6 Steps to Landing a Job (Right) After Graduation

Finding a job after graduation used to be fairly straightforward. Assuming you did all the things you were supposed to do in graduate school, you could usually end up with a decent starter job in your field. 

But a number of factors have combined to make landing a job more time-consuming and challenging. Population demographics have shifted, tightening the market for new teachers. Professional employment is more competitive, and the number of public employee opportunities has fallen. A job search that used to take 3-6 months can now take double that amount of time.1 

There are things you can do to mitigate or overcome these factors. Follow these six steps to increase your chances of landing a job on your timeline.

STEP 1: Build your e-portfolio

job search
You may be surprised to learn that your résumé is only part of your e-portfolio, and arguably not the most important part. An e-portfolio helps to highlight your most important professional skills and may provide links to previous work you've done in graduate school or in the field.

For instance, this is my e-portfolio. Notice that the landing page contains a succinct bulleted list of skills and goals. My résumé, while an integral document in my e-portfolio, only tells part of the story and appears lower in my navigational links. 

There are numerous tools you can use to build your professional e-portfolio. Two of the better known tools are Google Sites and Wordpress.

Google Sites

An easy to use tool, Google Sites will allow you to build a basic e-portfolio in less than an hour. Creation of a Google account automatically gets you a gmail address, which is handy if you want to keep all your job search email separate from your everyday inbox.

Wordpress

If you're looking for a more customizable tool, Wordpress can make your e-portfolio look and function at a very advanced level. You should be wary of spending too much time trying to perfect the look of your site; while your template should be attractive and easy to navigate, it's important to get the most important elements of your portfolio up before you spend too much time tinkering.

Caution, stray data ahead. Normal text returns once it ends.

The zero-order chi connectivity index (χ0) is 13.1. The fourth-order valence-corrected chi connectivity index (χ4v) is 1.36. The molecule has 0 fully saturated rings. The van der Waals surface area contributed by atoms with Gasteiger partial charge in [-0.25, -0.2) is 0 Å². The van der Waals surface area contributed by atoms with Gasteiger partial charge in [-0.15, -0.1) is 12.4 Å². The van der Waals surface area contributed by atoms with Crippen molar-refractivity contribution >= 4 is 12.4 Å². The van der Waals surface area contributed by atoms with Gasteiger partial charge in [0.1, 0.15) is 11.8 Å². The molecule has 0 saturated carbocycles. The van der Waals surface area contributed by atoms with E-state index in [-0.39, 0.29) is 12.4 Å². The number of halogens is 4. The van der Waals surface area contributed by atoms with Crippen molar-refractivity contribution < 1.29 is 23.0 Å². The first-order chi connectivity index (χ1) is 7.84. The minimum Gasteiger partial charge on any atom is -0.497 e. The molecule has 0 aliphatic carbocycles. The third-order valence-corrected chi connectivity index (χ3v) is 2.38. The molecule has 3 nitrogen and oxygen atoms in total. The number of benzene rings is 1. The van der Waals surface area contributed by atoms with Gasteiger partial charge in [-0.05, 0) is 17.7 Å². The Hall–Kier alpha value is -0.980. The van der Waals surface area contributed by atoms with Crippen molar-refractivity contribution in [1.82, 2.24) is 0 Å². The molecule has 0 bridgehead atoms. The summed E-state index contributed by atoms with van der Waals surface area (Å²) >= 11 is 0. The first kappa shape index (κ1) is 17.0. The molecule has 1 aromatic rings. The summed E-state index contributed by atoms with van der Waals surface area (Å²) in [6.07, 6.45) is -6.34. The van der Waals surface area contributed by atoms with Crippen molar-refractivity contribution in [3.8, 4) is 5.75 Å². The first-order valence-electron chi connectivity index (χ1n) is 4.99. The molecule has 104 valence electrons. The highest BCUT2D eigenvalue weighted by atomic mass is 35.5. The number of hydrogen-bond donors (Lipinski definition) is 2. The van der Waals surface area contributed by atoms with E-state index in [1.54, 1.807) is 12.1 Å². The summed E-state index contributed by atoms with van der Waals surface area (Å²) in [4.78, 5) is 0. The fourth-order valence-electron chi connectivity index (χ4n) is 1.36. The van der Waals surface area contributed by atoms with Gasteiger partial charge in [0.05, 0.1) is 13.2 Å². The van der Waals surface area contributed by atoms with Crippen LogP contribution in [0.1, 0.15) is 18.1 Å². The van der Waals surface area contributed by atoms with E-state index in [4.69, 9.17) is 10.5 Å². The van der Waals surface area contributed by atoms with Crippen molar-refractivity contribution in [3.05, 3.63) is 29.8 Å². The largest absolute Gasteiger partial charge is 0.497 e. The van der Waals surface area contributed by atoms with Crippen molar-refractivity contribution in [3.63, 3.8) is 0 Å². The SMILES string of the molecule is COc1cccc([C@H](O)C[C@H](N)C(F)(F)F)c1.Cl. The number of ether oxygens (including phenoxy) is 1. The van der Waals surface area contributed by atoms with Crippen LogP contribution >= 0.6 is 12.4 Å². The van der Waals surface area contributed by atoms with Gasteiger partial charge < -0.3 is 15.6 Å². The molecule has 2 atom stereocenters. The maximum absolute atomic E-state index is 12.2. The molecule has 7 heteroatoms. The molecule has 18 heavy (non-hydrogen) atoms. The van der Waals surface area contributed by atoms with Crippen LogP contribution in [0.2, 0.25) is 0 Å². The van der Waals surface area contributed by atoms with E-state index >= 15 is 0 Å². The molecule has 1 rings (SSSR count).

STEP 2: Join professional networks

With 250 million members, LinkedIn purports to be the best known online professional network in the world.2 Building a profile gives you access to many opportunities to more effectively search for a job. Membership in alumni and professional groups open further opportunities like professional networking, building your knowledge base, and targeted job searching in your profession.

There may be other professional networks specific to your field. Consider using your other online networks to bolster your reputation, but only if you maintain a 100% professional presence on the site.

STEP 3: Get noticed

SEO (search engine optimization) is "the process of affecting the visibility of a website or a web page in a search engine's...un-paid ("organic") search results. In general, the earlier...and more frequently a site appears in the search results list, the more visitors it will receive from the search engine's users."3  This article delves into the sometimes confusing uses of SEO for job seekers. These are valuable tips for the more advanced online job seeker, but tips #4 and 5 give a simple overview of the usage of keywords and meta tags in job searching.4 Whatever platform you're using for your online portfolio, do a little digging to find out where you can enter meta tags to increase the chances of your profile being found.

STEP 4: Set up job alerts

There are so many job search sites that it can be hard to know which ones are effective. The most powerful tools will allow you to customize your searches. An example is Indeed.com. You can set up alerts based on multiple searches customized by salary, region, industry, and more. You can also set up alerts on specific companies, which will come in handy if you've decided where you want to live after graduation.

LinkedIn can also serve as a robust job search tool. You can set up alerts for jobs related to your profession and those posted in your groups. Employment websites specific to your field are always worth using, provided they are current and reliable.

STEP 5: Track your offers

Some of the tools detailed in this post include mobile applications you can download for iOS, Android, or Kindle operating systems. However, none have very robust job application tracking features. You can save jobs and get alerts, but that's about it. ApplyMate, a free online web app, allows you to track your applications, sync with your calendar, and get email reminders and deadline alerts. ApplyMate also offers a Chrome plugin to further simplify tracking.

STEP 6: Participate online

If you've followed the first five steps, you're well positioned for a successful job search. But it's not enough to set up profiles and job alerts, you must also network. Networking can sound like one of those words that make you roll your eyes, but all it really means is talking with people about your professional life - your interests, your aspirations. You'll be surprised at the connections you make and the benefit these connections bring!


Wendy S. Dunst is the Graduate Student Recruitment and Admissions Specialist at Fredonia. 

Footnotes

  1. How Long Does it Take to Find a Job? by Alison Doyle
  2. LinkedIn "About Us"
  3. Search engine optimization: definition from Wikipedia, the free encyclopedia
  4. SEO for Job-Seekers: 10 Tips for Building Your Brand and Being Found Online by Employers and Recruiters